• The York Peppermint Pattie, no relation to Peppermint Patty, was introduced in 1940.
  •  
    And while we’re on the subject, it’s St. Paddy’s Day, not St. Patty’s Day. Here’s why.

     

    peppermint-paddy-martini-mccormick-230

    It may look like mousse, but it’s a Peppermint Paddy Martini. Photo courtesy McCormick.

     

    RECIPE: PEPPERMINT PADDY MARTINI

    Ingredients For 4 Cocktails

  • 8 ounces Irish cream liqueur
  • 2 ounces crème de cacao liqueur
  • 2 ounces vanilla vodka
  • 2 ounces heavy cream
  • 1/4 teaspoon pure peppermint extract
  • Optional garnish: peppermint whipped cream (recipe below)
  • Optional rim garnish: coarse sugar*
  •  
    *Use sanding sugar or a raw brown sugar such as demerara or turbinado (Sugar In The Raw). You can find green sanding sugar, shown in the photo below, in baking supplies stores or online.

     online

    green-sugar-crystals-dressmycupcakeAMZ-230

    Green sanding sugar. Photo courtesy
    Dress My Cupcake | Amazon.

     

    Preparation

    1. PREPARE Martini glasses with optional sugar rim. Wet the outside rim of martini glass with peppermint extract. Dip glass in coarse sugar to lightly coat.

    2. FILL cocktail shaker 1/3 full with ice. Add first 5 ingredients; shake until well mixed and chilled. Strain into glass.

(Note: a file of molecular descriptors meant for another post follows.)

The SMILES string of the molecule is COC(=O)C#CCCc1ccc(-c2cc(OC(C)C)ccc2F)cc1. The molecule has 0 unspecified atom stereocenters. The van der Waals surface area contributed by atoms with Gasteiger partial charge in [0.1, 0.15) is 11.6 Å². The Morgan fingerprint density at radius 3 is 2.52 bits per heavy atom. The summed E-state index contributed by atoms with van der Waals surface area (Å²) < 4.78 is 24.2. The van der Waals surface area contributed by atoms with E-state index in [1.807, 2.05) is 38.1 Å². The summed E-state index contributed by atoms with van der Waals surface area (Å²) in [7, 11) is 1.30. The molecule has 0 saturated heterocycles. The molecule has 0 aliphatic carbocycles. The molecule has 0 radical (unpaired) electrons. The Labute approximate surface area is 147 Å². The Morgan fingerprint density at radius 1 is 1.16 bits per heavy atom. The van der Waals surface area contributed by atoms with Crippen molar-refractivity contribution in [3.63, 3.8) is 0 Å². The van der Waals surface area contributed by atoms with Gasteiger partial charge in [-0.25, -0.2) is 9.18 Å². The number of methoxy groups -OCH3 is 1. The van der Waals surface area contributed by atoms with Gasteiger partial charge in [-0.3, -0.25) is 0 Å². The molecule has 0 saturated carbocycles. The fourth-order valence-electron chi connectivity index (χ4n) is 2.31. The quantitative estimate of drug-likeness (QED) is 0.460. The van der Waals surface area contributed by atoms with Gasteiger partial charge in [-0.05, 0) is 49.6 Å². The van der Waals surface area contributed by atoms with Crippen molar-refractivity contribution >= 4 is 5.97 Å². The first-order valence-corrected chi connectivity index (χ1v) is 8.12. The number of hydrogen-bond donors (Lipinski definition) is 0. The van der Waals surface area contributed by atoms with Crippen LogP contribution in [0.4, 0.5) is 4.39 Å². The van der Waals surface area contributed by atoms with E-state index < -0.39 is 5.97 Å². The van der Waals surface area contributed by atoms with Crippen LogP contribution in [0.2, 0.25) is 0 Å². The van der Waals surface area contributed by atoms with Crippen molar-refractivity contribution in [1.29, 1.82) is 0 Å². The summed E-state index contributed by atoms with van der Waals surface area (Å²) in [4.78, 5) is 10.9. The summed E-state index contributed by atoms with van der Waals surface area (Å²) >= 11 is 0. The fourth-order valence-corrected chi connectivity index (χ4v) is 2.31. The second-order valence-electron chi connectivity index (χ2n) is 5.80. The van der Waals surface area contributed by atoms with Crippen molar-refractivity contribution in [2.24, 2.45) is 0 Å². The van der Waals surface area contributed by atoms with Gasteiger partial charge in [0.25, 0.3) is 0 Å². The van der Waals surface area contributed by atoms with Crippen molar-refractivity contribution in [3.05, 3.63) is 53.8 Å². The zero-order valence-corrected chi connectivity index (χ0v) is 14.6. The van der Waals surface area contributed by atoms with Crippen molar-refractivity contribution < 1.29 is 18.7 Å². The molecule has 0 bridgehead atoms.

3. TOP each with a dollop of Peppermint Whipped Cream, if desired.

     
    PEPPERMINT WHIPPED CREAM

    Ingredients For About 2 Cups

  • 1 cup heavy cream
  • 1/4 cup confectioners’ sugar
  • 1/4 teaspoon pure peppermint extract plus more for rim
  •  
    Preparation

    1. BEAT cream, confectioners’ sugar and peppermint extract in medium bowl with electric mixer on high speed, until stiff peaks form.

    2. POUR in Martini, top with whipped cream and serve.

      

    Comments

    ST. PATRICK’S DAY: Irish Cereal Milk

    Irish Cereal Milk Cocktail-Lexington BrassNYC-230

    Cereal milk with a shot of Irish whiskey.
    Photo courtesy Lexington Brass | NYC.

     

    You might not drink this Irish Cereal Milk cocktail for breakfast; or then, you might. But it sure is a fun snack for after work, or even dessert on St. Patrick’s Day.

    The recipe comes from Lexington Brass restaurant in midtown Manhattan.

    RECIPE: IRISH CEREAL MILK COCKTAIL

    Ingredients Per Drink

  • 2 ounces Jameson Irish whiskey
  • 1/2 ounce simple syrup
  • 2 ounces Cinnamon Toast Crunch milk (instructions below)
  • Garnish: Cinnamon Toast Crunch cereal
  • Optional garnish: cinnamon stick, or a sprinkle of
    ground cinnamon
  •  

    Preparation